It’s incredible to think how much advances in technology have influenced sport in recent years.
Video referees, sport and exercise science, HawkEye, undersoil heating, pay-per-view, electric engines – all of these and more have changed how we view nearly every event. Compare most to where they were just a decade or two ago and it’s astounding to think how primitive things were.
Kit in particular has undergone a technological revolution. Shirts and shorts are no longer one-size-fits-all – they are now designed on an athlete-by-athlete basis at the professional level, specifically tailored to allow maximum performance. Millions of pounds of research is put into developing the ‘perfect’ boot. Safety equipment is sturdier and stronger yet lighter than ever before.
But when it comes to team sports, this is often only the case for men.
Even now, players representing their country in some of the most popular women’s sports are still receiving men’s-sized kit.
It was only before last year’s FIFA Women’s World Cup that Nike unveiled their first specific England women’s football strip. Before then, it was reported that the likes of Lionesses superstars Lucy Bronze and Ellen White were having to cut netting out of men’s shorts in order to play.
The same issue is prevalent in rugby too, as England international Zoe Harrison explained during a recent SportSpiel special looking at the issues of body image and inadequate kit in women’s sport.
“Even now, at a lot of the clubs where we play we’re still receiving boys’ kit,” the Saracens fly half said.
“At England, we’re still being given these really long men’s shorts for the gym and they really don’t fit women. I always ask for bigger sizes to actually just give to my brothers because I’m just not going to wear them.
“They don’t fit me, they’re not girls’ shorts, so what’s the point in me even receiving them?
“It’s not until this year actually that we have finally received girls’ gym shorts that fit us. It took years and years of nagging.”
Representing your country is supposed to be the greatest feeling an athlete can experience. Thousands of fans in the stadium, singing the national anthem, millions watching you at home – it’s something the majority of us can only dream of.
But for years this has been degraded for women because they’ve had something else on their minds; they’re wearing kit that is ill-fitting and detracting from their performance, either because it’s too big and baggy or too small and revealing.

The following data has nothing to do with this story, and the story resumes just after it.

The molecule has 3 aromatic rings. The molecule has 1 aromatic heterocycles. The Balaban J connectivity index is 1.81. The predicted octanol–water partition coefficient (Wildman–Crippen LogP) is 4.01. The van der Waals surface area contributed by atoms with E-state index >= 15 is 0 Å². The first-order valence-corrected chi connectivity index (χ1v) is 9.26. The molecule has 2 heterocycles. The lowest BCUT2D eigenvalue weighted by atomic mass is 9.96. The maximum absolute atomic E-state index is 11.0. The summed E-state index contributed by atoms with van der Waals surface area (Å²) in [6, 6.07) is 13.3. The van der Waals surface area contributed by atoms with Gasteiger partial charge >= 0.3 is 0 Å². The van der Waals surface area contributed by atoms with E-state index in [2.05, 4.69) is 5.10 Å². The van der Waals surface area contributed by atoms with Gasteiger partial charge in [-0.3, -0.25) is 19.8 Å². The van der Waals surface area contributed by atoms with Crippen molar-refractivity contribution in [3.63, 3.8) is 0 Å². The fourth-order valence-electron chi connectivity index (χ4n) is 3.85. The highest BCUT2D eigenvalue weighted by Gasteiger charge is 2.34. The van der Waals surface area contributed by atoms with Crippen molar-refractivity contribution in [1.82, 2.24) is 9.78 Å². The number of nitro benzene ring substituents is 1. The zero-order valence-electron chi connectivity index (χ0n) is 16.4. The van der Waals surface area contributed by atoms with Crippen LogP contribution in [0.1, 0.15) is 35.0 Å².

Kate Richardson-Walsh, who captained Great Britain’s women to an incredible gold medal at Rio 2016, made exactly that point on the SportSpiel episode.
“I remember thinking before Sydney that this was the best kit we’re ever going to have, it’s going to be amazing – this is the Olympics for goodness sake, it’s got to fit everybody really well,” she explained.
“But all the tracksuits and everything were unisex, which is basically small man’s size. For some women they can maybe get away with it depending on their body shape but for quite a lot of the women’s team they were having to roll everything over, roll it up at the bottom and you just feel like crap.
“You’re supposed to be feeling great; you’re there playing hockey and representing your country and you want to feel your very best because you’re supposed to go and be performing at your very best.
“But all through the years you’re having to deal with sewing velcro onto body suits so the skirts wouldn’t ride up and look ridiculous.”
Worse still, having ill-fitting kit can actually put women in greater danger of suffering from a serious injury.
Reports have suggested that the high number of ACL injuries in women’s football can be attributed to them wearing boots more suited to men, while Phoebe Schecter – a member of GB’s American Football squad – has said that safety equipment in the sport actually puts athletes at more risk of harm.
But why is this the case? Richardson-Walsh summed this up perfectly in one simple sentence.
“There’s just so many things where women’s bodies have not been thought of.”
Despite the big strides taken in terms of the professionalism, promotion and publication of women’s sport, when it comes to kit things are still very much behind the times.
The lack of thought around women’s bodies has recently been highlighted by two huge faux pas from kit manufacturers.
Firstly, Canterbury recently promoted the new Irish women’s rugby kit using female models while the men’s kit was worn by male international players. A few days later, Nike launched a new kit for the Matildas – Australia’s women’s football team – without an option for women to buy the away strip until 2022.
Both rightly sparked huge backlash on social media and did bring about change, with the #IAmEnough movement in particular generating huge traction on social media.
But it shouldn’t be the case that change is made as a rectification. This is an exciting time for women’s sport and companies should be clambering to bring about change, to show that they’re leading the way in finally treating women as equals.
These are some of the most talented athletes in the world and they deserve to feel that way by wearing kit that fits and allows them to perform at their best. It’s really not difficult.